Happy Feet

Mumble the penguin leaps for joy in Happy Feet

 

 

A CGI animation featuring penguins which comes along in the wake of March of the Penguins, so it’s probably pushing at an open door. And unlike a lot of animated films about animals, this one sets its stall out really quickly. Emperor penguins, it seems, all have a special song that they use in courtship. Except for one, the hero of our fable, called Mumble (voiced by Elijah Wood), who has “happy feet” instead – he’s got the sort of dance moves you might expect from Sammy Davis Jr. His mum thinks it’s cute, his dad thinks it’s suspect whereas the stern community Elder, Noah (voice: Hugo Weaving), takes the view that it’s Mumble’s difference that has caused fish stocks to dwindle – and so banishes him. And off the sorry little fellow hops, eventually taking up with another band of penguins, with Mexican (surely not) accents, who see Mumble for what he is, rather than what he isn’t. He’s different, get over it – the entire thrust of the film. This message is stated, rather than insisted upon, this understatement matching the eco-message, which is simply delivered rather than hammered home. The voice talent is strong – Nicole Kidman all breath as Norma Jean, the mother of Mumble who fell for his dad, Memphis (voiced by Hugh Jackman with Elvis “uh-huh”) after he sang her Heartbreak Hotel. Robin Williams sets hyperactivity on fire in two roles, plus narrator (agnostics might find this an overload), while Brittany Murphy voices Gloria, the girl penguin too spooked by Mumble’s difference to find him attractive. But she’ll get over it, won’t she?

It’s a fast-moving package of song and dance aimed as much at the mums and dads (Earth, Wind and Fire, Beach Boys, Queen, Gypsy Kings on the soundtrack) as the kids (Pink, TLC, Gia Farrell) and at first it looks like a surprising change of direction for director George Miller, though if the Mad Max films weren’t energetic pop videos in look and choreography, then what were they? And he directed Babe too, let’s not forget.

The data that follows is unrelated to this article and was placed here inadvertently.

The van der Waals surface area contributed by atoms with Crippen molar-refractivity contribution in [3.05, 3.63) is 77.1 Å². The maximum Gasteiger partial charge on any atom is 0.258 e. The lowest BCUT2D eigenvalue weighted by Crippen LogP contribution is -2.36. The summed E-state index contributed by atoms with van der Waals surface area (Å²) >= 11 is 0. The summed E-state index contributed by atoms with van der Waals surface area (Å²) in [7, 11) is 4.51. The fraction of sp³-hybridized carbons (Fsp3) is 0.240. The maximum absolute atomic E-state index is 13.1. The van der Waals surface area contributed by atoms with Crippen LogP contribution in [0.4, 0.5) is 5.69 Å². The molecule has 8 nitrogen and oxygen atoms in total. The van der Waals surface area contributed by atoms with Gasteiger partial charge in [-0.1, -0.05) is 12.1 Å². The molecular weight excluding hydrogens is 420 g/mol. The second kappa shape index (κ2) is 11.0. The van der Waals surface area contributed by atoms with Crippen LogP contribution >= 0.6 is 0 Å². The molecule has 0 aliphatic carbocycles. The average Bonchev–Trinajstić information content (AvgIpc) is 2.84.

Most of all though, amid the punchily delivered song chosen for their hooky tunefulness, and the wisecracks and pop-culture references, this is first and foremost a really well animated film, with some real standout sequences, such as one where the near-anatomically correct penguins swim underwater in what looks like ballet, synchronised swimming and Busby Berkeley all combined.

Happy Feet does have its periodic attacks of the cutes, but it’s so tightly packed and freshly executed that you might not notice.

 

Happy Feet – Watch it/buy it at Amazon

 

 

 

 

© Steve Morrissey 2006

 

 

 

 

 

 

 

 

Maniac

 

 

In deep, deep, deep homage to 1980s horror, here’s a pungent, standout film that’s entirely enjoyable as long as you love seeing women’s scalps being removed – a quick razor to the forehead and they peel straight off, it seems.

A remake of William Lustig’s 1980 film of the same name, 2013’s Maniac makes one crucial and utterly transformative change – the point of view is through the eyes of a seriously disturbed serial killer (is there any other type?).